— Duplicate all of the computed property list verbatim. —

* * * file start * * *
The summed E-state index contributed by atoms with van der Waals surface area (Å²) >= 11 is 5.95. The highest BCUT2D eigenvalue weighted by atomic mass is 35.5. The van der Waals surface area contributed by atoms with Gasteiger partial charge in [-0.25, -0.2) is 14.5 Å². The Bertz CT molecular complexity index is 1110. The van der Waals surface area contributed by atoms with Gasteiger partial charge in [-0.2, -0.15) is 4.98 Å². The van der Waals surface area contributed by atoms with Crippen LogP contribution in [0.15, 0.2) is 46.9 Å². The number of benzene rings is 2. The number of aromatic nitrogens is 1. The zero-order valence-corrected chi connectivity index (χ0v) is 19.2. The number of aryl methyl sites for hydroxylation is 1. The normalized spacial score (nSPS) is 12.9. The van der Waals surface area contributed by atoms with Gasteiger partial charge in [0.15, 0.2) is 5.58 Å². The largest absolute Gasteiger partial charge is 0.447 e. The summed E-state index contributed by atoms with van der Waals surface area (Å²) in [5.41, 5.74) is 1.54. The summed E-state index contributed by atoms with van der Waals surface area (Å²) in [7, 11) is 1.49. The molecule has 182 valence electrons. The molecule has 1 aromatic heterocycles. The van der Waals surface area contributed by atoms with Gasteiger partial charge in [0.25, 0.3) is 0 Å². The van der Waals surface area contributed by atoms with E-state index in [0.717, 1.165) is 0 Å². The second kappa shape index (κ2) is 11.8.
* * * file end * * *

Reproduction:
The summed E-state index contributed by atoms with van der Waals surface area (Å²) >= 11 is 5.95. The highest BCUT2D eigenvalue weighted by atomic mass is 35.5. The van der Waals surface area contributed by atoms with Gasteiger partial charge in [-0.25, -0.2) is 14.5 Å². The Bertz CT molecular complexity index is 1110. The van der Waals surface area contributed by atoms with Gasteiger partial charge in [-0.2, -0.15) is 4.98 Å². The van der Waals surface area contributed by atoms with Crippen LogP contribution in [0.15, 0.2) is 46.9 Å². The number of benzene rings is 2. The number of aromatic nitrogens is 1. The zero-order valence-corrected chi connectivity index (χ0v) is 19.2. The number of aryl methyl sites for hydroxylation is 1. The normalized spacial score (nSPS) is 12.9. The van der Waals surface area contributed by atoms with Gasteiger partial charge in [0.15, 0.2) is 5.58 Å². The largest absolute Gasteiger partial charge is 0.447 e. The summed E-state index contributed by atoms with van der Waals surface area (Å²) in [5.41, 5.74) is 1.54. The summed E-state index contributed by atoms with van der Waals surface area (Å²) in [7, 11) is 1.49. The molecule has 182 valence electrons. The molecule has 1 aromatic heterocycles. The van der Waals surface area contributed by atoms with Gasteiger partial charge in [0.25, 0.3) is 0 Å². The van der Waals surface area contributed by atoms with E-state index in [0.717, 1.165) is 0 Å². The second kappa shape index (κ2) is 11.8.